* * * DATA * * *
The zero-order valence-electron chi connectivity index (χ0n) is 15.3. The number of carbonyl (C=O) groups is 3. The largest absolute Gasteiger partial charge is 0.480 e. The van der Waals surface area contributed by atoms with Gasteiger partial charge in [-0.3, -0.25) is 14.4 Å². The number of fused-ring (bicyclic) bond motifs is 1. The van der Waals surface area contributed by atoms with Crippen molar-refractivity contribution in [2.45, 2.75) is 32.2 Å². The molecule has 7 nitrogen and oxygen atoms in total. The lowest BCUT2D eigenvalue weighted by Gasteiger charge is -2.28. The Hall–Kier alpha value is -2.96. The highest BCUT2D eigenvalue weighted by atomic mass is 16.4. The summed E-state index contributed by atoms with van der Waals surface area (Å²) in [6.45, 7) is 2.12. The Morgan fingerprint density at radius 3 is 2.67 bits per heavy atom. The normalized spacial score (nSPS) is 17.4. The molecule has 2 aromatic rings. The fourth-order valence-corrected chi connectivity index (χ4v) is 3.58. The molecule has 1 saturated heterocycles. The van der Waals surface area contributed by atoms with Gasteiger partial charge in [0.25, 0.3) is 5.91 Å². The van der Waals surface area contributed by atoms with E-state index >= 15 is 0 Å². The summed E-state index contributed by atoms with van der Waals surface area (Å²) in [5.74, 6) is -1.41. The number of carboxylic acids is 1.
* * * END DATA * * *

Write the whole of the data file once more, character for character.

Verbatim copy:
The zero-order valence-electron chi connectivity index (χ0n) is 15.3. The number of carbonyl (C=O) groups is 3. The largest absolute Gasteiger partial charge is 0.480 e. The van der Waals surface area contributed by atoms with Gasteiger partial charge in [-0.3, -0.25) is 14.4 Å². The number of fused-ring (bicyclic) bond motifs is 1. The van der Waals surface area contributed by atoms with Crippen molar-refractivity contribution in [2.45, 2.75) is 32.2 Å². The molecule has 7 nitrogen and oxygen atoms in total. The lowest BCUT2D eigenvalue weighted by Gasteiger charge is -2.28. The Hall–Kier alpha value is -2.96. The highest BCUT2D eigenvalue weighted by atomic mass is 16.4. The summed E-state index contributed by atoms with van der Waals surface area (Å²) in [6.45, 7) is 2.12. The Morgan fingerprint density at radius 3 is 2.67 bits per heavy atom. The normalized spacial score (nSPS) is 17.4. The molecule has 2 aromatic rings. The fourth-order valence-corrected chi connectivity index (χ4v) is 3.58. The molecule has 1 saturated heterocycles. The van der Waals surface area contributed by atoms with Gasteiger partial charge in [0.25, 0.3) is 5.91 Å². The van der Waals surface area contributed by atoms with E-state index >= 15 is 0 Å². The summed E-state index contributed by atoms with van der Waals surface area (Å²) in [5.74, 6) is -1.41. The number of carboxylic acids is 1.